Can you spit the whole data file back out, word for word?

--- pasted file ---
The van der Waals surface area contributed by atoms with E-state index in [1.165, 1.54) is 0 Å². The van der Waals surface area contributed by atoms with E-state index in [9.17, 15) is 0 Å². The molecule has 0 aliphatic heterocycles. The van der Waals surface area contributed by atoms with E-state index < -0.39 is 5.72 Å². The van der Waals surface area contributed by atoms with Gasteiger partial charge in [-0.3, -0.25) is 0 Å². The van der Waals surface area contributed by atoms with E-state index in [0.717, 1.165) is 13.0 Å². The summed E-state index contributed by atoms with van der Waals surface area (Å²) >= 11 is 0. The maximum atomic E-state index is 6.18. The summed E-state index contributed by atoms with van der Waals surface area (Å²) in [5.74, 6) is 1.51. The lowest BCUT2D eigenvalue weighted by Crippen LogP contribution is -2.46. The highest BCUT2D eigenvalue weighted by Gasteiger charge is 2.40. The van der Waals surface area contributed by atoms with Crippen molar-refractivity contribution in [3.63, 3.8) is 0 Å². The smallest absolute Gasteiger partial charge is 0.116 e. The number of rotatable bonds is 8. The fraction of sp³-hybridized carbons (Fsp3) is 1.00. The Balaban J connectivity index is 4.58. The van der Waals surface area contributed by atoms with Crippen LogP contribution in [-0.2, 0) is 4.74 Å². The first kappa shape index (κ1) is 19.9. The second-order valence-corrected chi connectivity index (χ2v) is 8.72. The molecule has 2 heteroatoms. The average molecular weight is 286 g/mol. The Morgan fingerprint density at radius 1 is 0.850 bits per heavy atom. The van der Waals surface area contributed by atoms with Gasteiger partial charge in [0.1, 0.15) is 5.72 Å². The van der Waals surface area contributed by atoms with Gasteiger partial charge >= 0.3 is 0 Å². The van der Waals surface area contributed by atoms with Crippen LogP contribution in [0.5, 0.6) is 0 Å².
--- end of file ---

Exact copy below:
The van der Waals surface area contributed by atoms with E-state index in [1.165, 1.54) is 0 Å². The van der Waals surface area contributed by atoms with E-state index in [9.17, 15) is 0 Å². The molecule has 0 aliphatic heterocycles. The van der Waals surface area contributed by atoms with E-state index < -0.39 is 5.72 Å². The van der Waals surface area contributed by atoms with Gasteiger partial charge in [-0.3, -0.25) is 0 Å². The van der Waals surface area contributed by atoms with E-state index in [0.717, 1.165) is 13.0 Å². The summed E-state index contributed by atoms with van der Waals surface area (Å²) >= 11 is 0. The maximum atomic E-state index is 6.18. The summed E-state index contributed by atoms with van der Waals surface area (Å²) in [5.74, 6) is 1.51. The lowest BCUT2D eigenvalue weighted by Crippen LogP contribution is -2.46. The highest BCUT2D eigenvalue weighted by Gasteiger charge is 2.40. The van der Waals surface area contributed by atoms with Crippen molar-refractivity contribution in [3.63, 3.8) is 0 Å². The smallest absolute Gasteiger partial charge is 0.116 e. The number of rotatable bonds is 8. The fraction of sp³-hybridized carbons (Fsp3) is 1.00. The Balaban J connectivity index is 4.58. The van der Waals surface area contributed by atoms with Crippen LogP contribution in [-0.2, 0) is 4.74 Å². The first kappa shape index (κ1) is 19.9. The second-order valence-corrected chi connectivity index (χ2v) is 8.72. The molecule has 2 heteroatoms. The average molecular weight is 286 g/mol. The Morgan fingerprint density at radius 1 is 0.850 bits per heavy atom. The van der Waals surface area contributed by atoms with Gasteiger partial charge in [0.1, 0.15) is 5.72 Å². The van der Waals surface area contributed by atoms with Gasteiger partial charge >= 0.3 is 0 Å². The van der Waals surface area contributed by atoms with Crippen LogP contribution in [0.5, 0.6) is 0 Å².